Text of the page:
When I was about 12 years old in Religious Ed class I asked the priest teaching us “when we go to heaven, what age will we be?” He thought for a minute and said, “We do not really know; but one possibility is that you will meet Jesus looking the way you would look when in this life you were most holy and most close to him.” He did not tell me when that would be for me!

But we can say with confidence that our Saint, St. Agnes, would have entered the Kingdom of God at that age of 12 when she was put to death because as a Catholic girl she pledged her life and her love to Jesus. But who was she? Here is what we know. Her family was well known in Rome, probably wealthy, of Greek background, living near Campo Massino. In those days marriage was arranged between families and a girl of ten to 12 would be engaged to someone, often older then she, whom she would marry when she would be older. Many young men wanted to marry her. But she said no. She wanted to live her life as a pure and holy woman with one love in her life: Jesus. Her name in fact means “the pure one”.

When she refused one man after another, someone, out of spite, reported her to the Governor of Rome, Sempronius, because she was a faithful Catholic . Arrested, this 12 year old with great courage told the Governor that she would not be forced against her will to marry anyone because she loved Jesus above all. St. Ambrose says “All were astounded that she would come forward as a witness to God when she was too young to be her own mistress.” The pagans dragged her to a house of ill repute but she escaped. They tried to burn her at the stake in what is today Piazza Navona but the wood would not burn. Finally they beheaded her as she forgave her captors. These are the facts. But St. Paul tells it better with holy truth. God chose the weak to shame the strong. God chose the despised of the world to reduce to nothing those who are something so no human being night boast before God! God gave us this young girl with no status, no worldly power. But she had the strength that comes from God, the faith that withstands the worldly, the powerful, those who exploit and try to enslave the children of God. What a lesson she is for all you young people, especially you girls. She held to her faith. She maintained her purity and her integrity. And she trusted in God who gave her a reward greater than anything the world could give!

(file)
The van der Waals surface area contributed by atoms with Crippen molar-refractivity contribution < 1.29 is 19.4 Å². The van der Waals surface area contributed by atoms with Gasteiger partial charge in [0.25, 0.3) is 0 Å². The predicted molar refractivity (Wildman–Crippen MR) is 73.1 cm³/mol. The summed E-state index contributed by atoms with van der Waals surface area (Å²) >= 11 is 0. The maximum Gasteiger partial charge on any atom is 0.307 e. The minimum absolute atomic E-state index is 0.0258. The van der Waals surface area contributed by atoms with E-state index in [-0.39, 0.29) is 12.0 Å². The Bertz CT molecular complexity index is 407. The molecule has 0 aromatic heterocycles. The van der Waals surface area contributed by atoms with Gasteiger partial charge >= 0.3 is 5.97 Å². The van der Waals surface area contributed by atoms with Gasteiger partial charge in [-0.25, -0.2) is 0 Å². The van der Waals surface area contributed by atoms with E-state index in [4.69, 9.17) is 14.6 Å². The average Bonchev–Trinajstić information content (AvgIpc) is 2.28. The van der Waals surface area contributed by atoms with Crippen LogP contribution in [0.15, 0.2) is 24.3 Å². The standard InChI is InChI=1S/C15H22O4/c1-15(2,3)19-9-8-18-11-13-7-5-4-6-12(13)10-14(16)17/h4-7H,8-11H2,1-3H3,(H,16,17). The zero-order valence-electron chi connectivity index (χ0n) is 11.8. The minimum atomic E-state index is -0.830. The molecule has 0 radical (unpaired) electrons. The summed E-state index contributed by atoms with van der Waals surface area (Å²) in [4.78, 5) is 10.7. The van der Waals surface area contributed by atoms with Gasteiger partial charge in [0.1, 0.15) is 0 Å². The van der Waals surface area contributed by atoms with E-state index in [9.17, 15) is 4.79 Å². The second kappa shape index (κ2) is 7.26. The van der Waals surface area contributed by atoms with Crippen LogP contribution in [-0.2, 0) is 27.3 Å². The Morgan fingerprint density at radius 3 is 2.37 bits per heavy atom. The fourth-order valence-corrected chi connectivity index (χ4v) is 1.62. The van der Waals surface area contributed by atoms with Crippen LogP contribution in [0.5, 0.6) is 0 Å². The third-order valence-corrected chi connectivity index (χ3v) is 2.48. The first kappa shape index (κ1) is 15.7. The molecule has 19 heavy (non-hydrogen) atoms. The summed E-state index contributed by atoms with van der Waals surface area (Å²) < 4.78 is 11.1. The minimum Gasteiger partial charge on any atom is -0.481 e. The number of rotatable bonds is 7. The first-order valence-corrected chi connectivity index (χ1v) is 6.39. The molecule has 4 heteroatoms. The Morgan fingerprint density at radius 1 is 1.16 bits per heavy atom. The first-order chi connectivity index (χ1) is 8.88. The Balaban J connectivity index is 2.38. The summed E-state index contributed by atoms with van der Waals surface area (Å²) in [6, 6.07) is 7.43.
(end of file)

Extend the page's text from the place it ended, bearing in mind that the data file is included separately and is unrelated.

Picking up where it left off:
What age will we be when God calls us to enter His kingdom? We do not know now. But we do know that Agnes shows us the way. Holding to our faith, defending our integrity and purity and preferring Jesus to any of the false things that corrupt us! This is how we can become like Agnes, strong men and women of faith, constant in our hope and loving toward all because God has first loved us. Jesus in the Gospel tells us that once we have discovered and embraced Jesus we have found the Kingdom of God. The kingdom of God is like a pearl of great price. When we find such a pearl we sell all that we have because we gain the greatest gift of all: life in Christ! Here together, we learn to belong more deeply to Christ, to His Church and to one another. Here the example of Agnes lives on and guides us to have that same courage, that same love of chastity and purity of heart that so marked Agnes and that mark all of us as disciples of Christ.

Lat me ask you this. Knowing something about St. Agnes do you think the first reading opens up something of her inner self before the pagan Romans? My soul was at the point of death; they encompassed me on every side; I looked for someone to sustain me, but could find no one. But then I remembered the mercies of the Lord, his kindness through ages past. For He saves those who take refuge in him, and rescues them from every evil.

My friends, how true that is of our saint and our protector, St. Agnes. What a witness she is for us all in every age. She inspires us by her life and witness so that we can learn from her life and be witnesses ourselves.

Now we know something about St. Agnes whom the whole Church has venerated for more than 1700 years. We know something about how she showed the people of her time that you do not have to be powerful or worldly, rich or famous to be a witness, a witness to God’s love for us all, including those who may not like us, a witness that living according to God’s law is better than any human laws, that loving Christ helps us to love another.

In all this she is the one who can help us along the way. When we became this Diocese in 1957, Pope Pius XII gave her to us as our patroness and our protector. She guides us as we grow to be good, faithful Catholics. By praying to her we gain her help and her intercession before God. God is as close to us today as he was to Agnes in 304 AD. And she continues to watch over us no matter how young or how old we may be. A religious sister who is my age and lives in Sag Harbor called me this morning to wish me a Happy St Agnes Day. She is a witness with the help of St. Agnes. You, young people here in the Cathedral today, with your parents and teachers and Dr. Walsh: you are witnesses of Christ’s love for you with the help of St. Agnes. Our whole Diocese and all of us who make up this local Church are protected by St. Agnes so that we can be witnesses in our time as she has been since her time in the fourth century. We honor her on this her Feast:

St. Agnes, teach us to love him as you loved Him; to witness to him as you did, with courage; to put love for him before our own lives; to renounce the idols presented to us by society; to risk everything in response to His fidelity.